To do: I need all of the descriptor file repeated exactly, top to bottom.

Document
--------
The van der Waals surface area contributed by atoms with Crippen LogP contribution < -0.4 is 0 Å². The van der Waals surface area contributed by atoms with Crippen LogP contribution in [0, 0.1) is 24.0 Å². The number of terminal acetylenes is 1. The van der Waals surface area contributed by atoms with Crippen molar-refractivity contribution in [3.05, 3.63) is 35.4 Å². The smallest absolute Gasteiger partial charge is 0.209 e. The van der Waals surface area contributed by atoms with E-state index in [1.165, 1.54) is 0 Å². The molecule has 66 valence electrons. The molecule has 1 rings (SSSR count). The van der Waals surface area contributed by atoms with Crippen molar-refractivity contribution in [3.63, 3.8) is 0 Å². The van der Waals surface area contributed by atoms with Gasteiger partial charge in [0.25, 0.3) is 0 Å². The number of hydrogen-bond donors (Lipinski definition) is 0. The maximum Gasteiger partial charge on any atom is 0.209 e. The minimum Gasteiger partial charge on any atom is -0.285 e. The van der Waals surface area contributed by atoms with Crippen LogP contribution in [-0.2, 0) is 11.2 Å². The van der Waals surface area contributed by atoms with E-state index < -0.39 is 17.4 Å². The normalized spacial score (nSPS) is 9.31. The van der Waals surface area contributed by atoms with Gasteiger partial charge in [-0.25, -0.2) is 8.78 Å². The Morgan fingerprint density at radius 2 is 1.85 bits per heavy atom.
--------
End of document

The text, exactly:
The van der Waals surface area contributed by atoms with Crippen LogP contribution < -0.4 is 0 Å². The van der Waals surface area contributed by atoms with Crippen LogP contribution in [0, 0.1) is 24.0 Å². The number of terminal acetylenes is 1. The van der Waals surface area contributed by atoms with Crippen molar-refractivity contribution in [3.05, 3.63) is 35.4 Å². The smallest absolute Gasteiger partial charge is 0.209 e. The van der Waals surface area contributed by atoms with E-state index in [1.165, 1.54) is 0 Å². The molecule has 66 valence electrons. The molecule has 1 rings (SSSR count). The van der Waals surface area contributed by atoms with Crippen molar-refractivity contribution in [3.63, 3.8) is 0 Å². The van der Waals surface area contributed by atoms with Gasteiger partial charge in [0.25, 0.3) is 0 Å². The number of hydrogen-bond donors (Lipinski definition) is 0. The maximum Gasteiger partial charge on any atom is 0.209 e. The minimum Gasteiger partial charge on any atom is -0.285 e. The van der Waals surface area contributed by atoms with Crippen LogP contribution in [-0.2, 0) is 11.2 Å². The van der Waals surface area contributed by atoms with E-state index < -0.39 is 17.4 Å². The normalized spacial score (nSPS) is 9.31. The van der Waals surface area contributed by atoms with Gasteiger partial charge in [-0.25, -0.2) is 8.78 Å². The Morgan fingerprint density at radius 2 is 1.85 bits per heavy atom.